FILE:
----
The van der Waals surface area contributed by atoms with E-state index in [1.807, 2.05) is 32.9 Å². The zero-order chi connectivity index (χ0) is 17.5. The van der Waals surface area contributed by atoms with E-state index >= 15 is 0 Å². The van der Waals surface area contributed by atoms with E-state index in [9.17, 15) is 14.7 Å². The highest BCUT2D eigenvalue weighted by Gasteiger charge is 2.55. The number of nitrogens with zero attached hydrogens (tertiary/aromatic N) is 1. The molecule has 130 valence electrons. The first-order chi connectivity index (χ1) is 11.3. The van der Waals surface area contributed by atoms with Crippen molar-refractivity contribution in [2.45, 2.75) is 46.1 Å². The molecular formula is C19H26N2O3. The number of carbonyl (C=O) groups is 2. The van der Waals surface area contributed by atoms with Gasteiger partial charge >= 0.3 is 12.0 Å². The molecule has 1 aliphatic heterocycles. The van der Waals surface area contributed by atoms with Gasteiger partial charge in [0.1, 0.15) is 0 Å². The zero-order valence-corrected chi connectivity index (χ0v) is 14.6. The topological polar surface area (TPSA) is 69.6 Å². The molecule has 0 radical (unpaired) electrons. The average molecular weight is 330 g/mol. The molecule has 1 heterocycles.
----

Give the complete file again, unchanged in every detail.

The van der Waals surface area contributed by atoms with E-state index in [1.807, 2.05) is 32.9 Å². The zero-order chi connectivity index (χ0) is 17.5. The van der Waals surface area contributed by atoms with E-state index >= 15 is 0 Å². The van der Waals surface area contributed by atoms with E-state index in [9.17, 15) is 14.7 Å². The highest BCUT2D eigenvalue weighted by Gasteiger charge is 2.55. The number of nitrogens with zero attached hydrogens (tertiary/aromatic N) is 1. The molecule has 130 valence electrons. The first-order chi connectivity index (χ1) is 11.3. The van der Waals surface area contributed by atoms with Crippen molar-refractivity contribution in [2.45, 2.75) is 46.1 Å². The molecular formula is C19H26N2O3. The number of carbonyl (C=O) groups is 2. The van der Waals surface area contributed by atoms with Gasteiger partial charge >= 0.3 is 12.0 Å². The molecule has 1 aliphatic heterocycles. The van der Waals surface area contributed by atoms with Gasteiger partial charge in [0.1, 0.15) is 0 Å². The zero-order valence-corrected chi connectivity index (χ0v) is 14.6. The topological polar surface area (TPSA) is 69.6 Å². The molecule has 0 radical (unpaired) electrons. The average molecular weight is 330 g/mol. The molecule has 1 heterocycles.